• (No) Queues Ahead

    Who likes queuing? No, me neither. I think it shows. I think the guy sitting next to me can tell, now I’m finally onboard the flight – after queuing through customs, queuing to buy a bottle of Evian, standing in line to buy some Duty-Free.

    Still, I’m here now – and all that waiting did give me plenty of time to think.

    Like, how come when we’re standing with a basket of shopping, waiting to buy, we get shepherded into those little queuing-pens, and obediently wait to be called?

    And then – when it’s our turn to do the selling – every sales training course shows you the same stuff, the same techniques, so you end up stood in another orderly queue, behind every other seller.

    That’s the thing about training courses. They’re great for Compliance. You learn a bunch of things, leave with a thick ring-binder manual, and you get on with the compliance. Fine for Health & Safety. Fine for Employment Law. For maintaining standards.

    When we’re growing our business, though, we’re not trying to maintain the status quo. We’re not in Compliance-mode. Queuing obediently. We’re in Freedom-mode. Free to adapt to the uncertainties of the terrain. You’re not going to buy a roadmap, because you’re not going by road.

    At Sandler, we don’t sell roadmaps. We guide. We support business leaders with our knowledge and experience.

    Because, if you’re ambitious, if you’re serious about growing the business, then you know the journey is going to adventurous. So we work alongside you, proving the route we’re both taking, showing you the steps and the handholds.

    I’d love to hear your thoughts on throwing away the roadmap – or even just the best idea you had while standing in a queue.

    Blog Editor

    Blog Editor

    Lisette Howlett edits the Sandler UK blog. If you have any questions or would like to submit a blog please contact her. Tel: 020 7484 5556 Email: Lisette.howlett@sandler.com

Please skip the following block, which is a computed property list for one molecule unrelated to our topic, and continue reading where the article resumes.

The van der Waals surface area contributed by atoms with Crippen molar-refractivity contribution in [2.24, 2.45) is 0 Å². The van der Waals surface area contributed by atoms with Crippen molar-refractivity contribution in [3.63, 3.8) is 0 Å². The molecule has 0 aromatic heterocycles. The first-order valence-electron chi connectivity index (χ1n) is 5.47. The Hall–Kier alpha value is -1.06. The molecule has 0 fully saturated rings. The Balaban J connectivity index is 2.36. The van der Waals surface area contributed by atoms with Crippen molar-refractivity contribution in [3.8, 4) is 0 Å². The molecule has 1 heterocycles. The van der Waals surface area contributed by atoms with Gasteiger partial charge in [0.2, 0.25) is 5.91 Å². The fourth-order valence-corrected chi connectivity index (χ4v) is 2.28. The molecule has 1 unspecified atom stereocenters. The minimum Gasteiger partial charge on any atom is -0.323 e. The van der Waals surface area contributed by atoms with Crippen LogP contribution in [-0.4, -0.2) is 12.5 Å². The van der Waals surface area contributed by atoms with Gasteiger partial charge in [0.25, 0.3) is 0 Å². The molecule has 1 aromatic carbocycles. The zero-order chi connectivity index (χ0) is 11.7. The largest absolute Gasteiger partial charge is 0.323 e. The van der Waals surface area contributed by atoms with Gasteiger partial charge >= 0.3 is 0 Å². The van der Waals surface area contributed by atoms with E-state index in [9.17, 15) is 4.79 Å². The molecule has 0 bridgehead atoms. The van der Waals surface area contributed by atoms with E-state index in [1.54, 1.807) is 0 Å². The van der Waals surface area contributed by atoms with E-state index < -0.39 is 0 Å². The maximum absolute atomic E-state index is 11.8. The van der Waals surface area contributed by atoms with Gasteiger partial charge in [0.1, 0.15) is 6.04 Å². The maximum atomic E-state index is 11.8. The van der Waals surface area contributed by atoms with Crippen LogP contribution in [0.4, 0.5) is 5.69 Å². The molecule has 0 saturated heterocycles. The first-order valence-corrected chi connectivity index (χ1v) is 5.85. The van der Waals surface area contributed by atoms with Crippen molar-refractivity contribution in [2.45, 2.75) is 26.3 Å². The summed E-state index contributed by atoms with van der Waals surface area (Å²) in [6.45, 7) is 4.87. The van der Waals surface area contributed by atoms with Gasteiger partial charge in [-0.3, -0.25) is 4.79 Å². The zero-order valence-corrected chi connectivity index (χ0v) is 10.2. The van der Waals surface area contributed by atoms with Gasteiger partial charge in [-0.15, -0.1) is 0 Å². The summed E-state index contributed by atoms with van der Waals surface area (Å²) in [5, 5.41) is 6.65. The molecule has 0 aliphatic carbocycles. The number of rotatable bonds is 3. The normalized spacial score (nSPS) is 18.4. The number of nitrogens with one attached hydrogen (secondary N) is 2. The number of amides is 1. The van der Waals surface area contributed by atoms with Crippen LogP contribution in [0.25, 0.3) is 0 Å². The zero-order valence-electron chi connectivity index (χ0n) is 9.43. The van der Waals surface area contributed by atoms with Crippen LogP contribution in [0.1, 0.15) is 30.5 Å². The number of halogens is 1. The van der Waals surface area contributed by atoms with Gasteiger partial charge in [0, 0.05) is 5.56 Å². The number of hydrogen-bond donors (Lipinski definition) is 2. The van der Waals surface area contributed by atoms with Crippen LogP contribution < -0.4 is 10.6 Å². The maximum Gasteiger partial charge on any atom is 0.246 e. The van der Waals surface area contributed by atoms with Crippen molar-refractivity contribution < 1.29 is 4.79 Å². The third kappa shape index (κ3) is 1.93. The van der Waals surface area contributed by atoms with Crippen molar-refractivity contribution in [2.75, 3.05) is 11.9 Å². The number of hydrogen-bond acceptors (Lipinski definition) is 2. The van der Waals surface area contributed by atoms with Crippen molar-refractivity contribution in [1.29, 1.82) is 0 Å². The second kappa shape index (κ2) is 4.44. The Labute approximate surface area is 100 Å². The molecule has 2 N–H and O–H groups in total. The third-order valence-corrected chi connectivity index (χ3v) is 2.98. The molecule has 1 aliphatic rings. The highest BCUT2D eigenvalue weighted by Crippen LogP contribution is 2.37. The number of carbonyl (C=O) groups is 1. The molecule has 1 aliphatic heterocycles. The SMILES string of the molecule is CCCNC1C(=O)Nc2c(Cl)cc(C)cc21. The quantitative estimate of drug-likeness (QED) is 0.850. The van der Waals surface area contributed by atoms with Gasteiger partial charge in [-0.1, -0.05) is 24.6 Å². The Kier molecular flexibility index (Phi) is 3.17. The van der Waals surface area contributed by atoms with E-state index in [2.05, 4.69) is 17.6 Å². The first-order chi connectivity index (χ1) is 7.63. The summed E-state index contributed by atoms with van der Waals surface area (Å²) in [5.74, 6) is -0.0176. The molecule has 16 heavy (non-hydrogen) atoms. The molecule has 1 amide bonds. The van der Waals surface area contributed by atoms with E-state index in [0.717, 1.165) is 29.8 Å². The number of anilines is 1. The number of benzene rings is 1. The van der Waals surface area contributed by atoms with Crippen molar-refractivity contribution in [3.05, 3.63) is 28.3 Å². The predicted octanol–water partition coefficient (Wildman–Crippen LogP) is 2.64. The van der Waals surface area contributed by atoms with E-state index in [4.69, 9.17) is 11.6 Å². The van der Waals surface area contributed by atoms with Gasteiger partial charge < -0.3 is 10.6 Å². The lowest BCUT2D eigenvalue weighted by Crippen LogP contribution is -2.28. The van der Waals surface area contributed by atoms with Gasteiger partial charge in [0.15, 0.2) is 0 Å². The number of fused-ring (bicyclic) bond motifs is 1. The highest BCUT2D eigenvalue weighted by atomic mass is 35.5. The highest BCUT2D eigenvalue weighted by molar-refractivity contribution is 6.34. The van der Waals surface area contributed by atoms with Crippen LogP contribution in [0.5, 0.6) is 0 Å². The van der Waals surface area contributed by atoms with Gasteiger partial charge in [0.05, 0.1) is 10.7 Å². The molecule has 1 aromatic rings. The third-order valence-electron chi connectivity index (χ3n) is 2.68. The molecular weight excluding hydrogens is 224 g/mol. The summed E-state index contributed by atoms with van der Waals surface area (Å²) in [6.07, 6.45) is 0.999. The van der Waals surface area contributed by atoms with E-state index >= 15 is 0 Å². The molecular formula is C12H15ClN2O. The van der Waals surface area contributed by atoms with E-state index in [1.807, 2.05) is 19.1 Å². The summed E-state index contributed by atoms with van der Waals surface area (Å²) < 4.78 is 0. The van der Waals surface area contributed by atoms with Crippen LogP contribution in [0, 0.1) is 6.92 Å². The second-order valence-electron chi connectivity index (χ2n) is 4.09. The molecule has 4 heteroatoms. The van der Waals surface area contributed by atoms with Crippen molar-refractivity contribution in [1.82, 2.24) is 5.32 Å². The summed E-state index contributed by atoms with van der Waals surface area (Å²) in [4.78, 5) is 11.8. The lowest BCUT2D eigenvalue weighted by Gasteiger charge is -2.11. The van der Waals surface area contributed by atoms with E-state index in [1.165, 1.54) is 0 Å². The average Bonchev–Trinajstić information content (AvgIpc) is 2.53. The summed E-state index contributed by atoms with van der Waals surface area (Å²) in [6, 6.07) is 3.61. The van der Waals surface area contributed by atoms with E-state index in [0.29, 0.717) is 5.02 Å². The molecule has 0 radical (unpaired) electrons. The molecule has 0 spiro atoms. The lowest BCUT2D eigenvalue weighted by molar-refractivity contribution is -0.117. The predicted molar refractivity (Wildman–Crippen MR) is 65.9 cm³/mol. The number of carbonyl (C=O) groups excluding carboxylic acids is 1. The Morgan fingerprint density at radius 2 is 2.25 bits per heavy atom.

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  • The Next Generation – Part 1

    Do the next generation of business leaders have what it takes?  In the current economic climate, are those entering the workplace willing to do the difficult?

    Megan Mackeigan, a vital part of Sandler’s next generation gives us her insight to these, and many more questions.

    I work for two companies. I work for Sandler Training: the international organization that’s been working as a leader in our industry for nearly forty years. I also work for Sandler Training: the Dartmouth based company that has been engaging the Halifax market for nearly ten years. They are of course arms of the same company, and while Sandler is an international company with over 240 locations around the world, it is a licensed business that allows local leaders to run independent, successful companies.

    Sandler International is beginning a new chapter. Many of the franchise owners are starting to look to retirement, and the next generation of Sandler trainers are considering taking over the Sandler operation for their own career path. I graduated from StFX University in 2008 and quickly accepted my first position in a business development role, selling advertising. I had the good fortune to participate in Sandler’s President’s Club Sales Training program at that time. I joined the company full time in December 2009.

    Like many young people in the business development industry, I was presented with challenges from the beginning. Earning trust from our clients and prospects is vital, and often people base trust on experience rather than knowledge, ability or achievement. That’s normal. With a year and a half of sales under my belt, I had to step up and prove that I could perform not only as well, but better than anyone who had been training and consulting for decades. This meant a lot of hard work and dedication to my craft. I immediately made the decision to make Sandler my number one priority, and that is still the case today.